Genetic differentiation between natural and hatchery stocks of Japanese scallop (Mizuhopecten yessoensis) as revealed by AFLP analysis.

Wei Dong Liu, Hong Jun Li, Xiang Bo Bao, Xiang Gang Gao, Yun Feng Li, Chong Bo He, Zhan Jiang Liu

Research output: Contribution to journalArticlepeer-review

10 Scopus citations


Japanese scallop (Mizuhopecten yessoensis) is a cold-tolerant bivalve that was introduced to China for aquaculture in 1982. In this study, amplified fragment length polymorphism (AFLP) markers were used to investigate levels of genetic diversity within M. yessoensis cultured stocks and compare them with wild populations. Six pairs of primer combinations generated 368 loci among 332 individuals, in four cultured and three wild populations. High polymorphism at AFLP markers was found within both cultured and wild M. yessoensis populations. The percentage of polymorphic loci ranged from 61.04% to 72.08%, while the mean heterozygosity ranged from 0.2116 to 0.2596. Compared with wild populations, the four hatchery populations showed significant genetic changes, such as lower expected heterozygosity and percentage of polymorphic loci, and smaller frequency of private alleles, all indicative of a reduction in genetic diversity. Some genetic structures were associated with the geographical distribution of samples; with all samples from Dalian and Japan being closely related, while the population from Russia fell into a distinct clade in the phylogenetic analysis. The genetic information derived from this study indicated that intentional or accidental release of selected Japanese scallops into natural sea areas might result in disturbance of local gene pools and loss of genetic variability. We recommend monitoring the genetic variability of selected hatchery populations to enhance conservation of natural Japanese scallop resources.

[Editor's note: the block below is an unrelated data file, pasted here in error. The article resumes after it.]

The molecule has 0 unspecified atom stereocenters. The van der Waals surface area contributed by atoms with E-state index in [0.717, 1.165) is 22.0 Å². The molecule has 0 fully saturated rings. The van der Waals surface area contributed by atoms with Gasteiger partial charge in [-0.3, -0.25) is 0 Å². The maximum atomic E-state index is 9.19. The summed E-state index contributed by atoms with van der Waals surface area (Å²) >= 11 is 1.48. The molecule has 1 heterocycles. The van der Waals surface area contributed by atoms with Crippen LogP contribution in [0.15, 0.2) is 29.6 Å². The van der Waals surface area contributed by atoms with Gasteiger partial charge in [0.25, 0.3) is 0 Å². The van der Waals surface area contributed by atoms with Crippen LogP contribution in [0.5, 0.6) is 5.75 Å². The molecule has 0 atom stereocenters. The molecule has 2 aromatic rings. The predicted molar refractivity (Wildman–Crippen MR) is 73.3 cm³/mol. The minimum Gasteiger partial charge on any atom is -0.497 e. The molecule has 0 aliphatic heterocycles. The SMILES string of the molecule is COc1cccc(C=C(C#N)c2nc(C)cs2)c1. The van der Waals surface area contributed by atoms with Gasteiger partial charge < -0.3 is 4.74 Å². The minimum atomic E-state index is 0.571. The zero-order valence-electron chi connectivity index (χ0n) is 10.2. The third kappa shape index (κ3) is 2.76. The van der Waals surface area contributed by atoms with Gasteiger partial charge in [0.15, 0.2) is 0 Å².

Original languageEnglish (US)
Pages (from-to)3933-3941
Number of pages9
JournalInternational journal of molecular sciences
Issue number10
StatePublished - 2010
Externally publishedYes

ASJC Scopus subject areas

  • Catalysis
  • Molecular Biology
  • Spectroscopy
  • Computer Science Applications
  • Physical and Theoretical Chemistry
  • Organic Chemistry
  • Inorganic Chemistry


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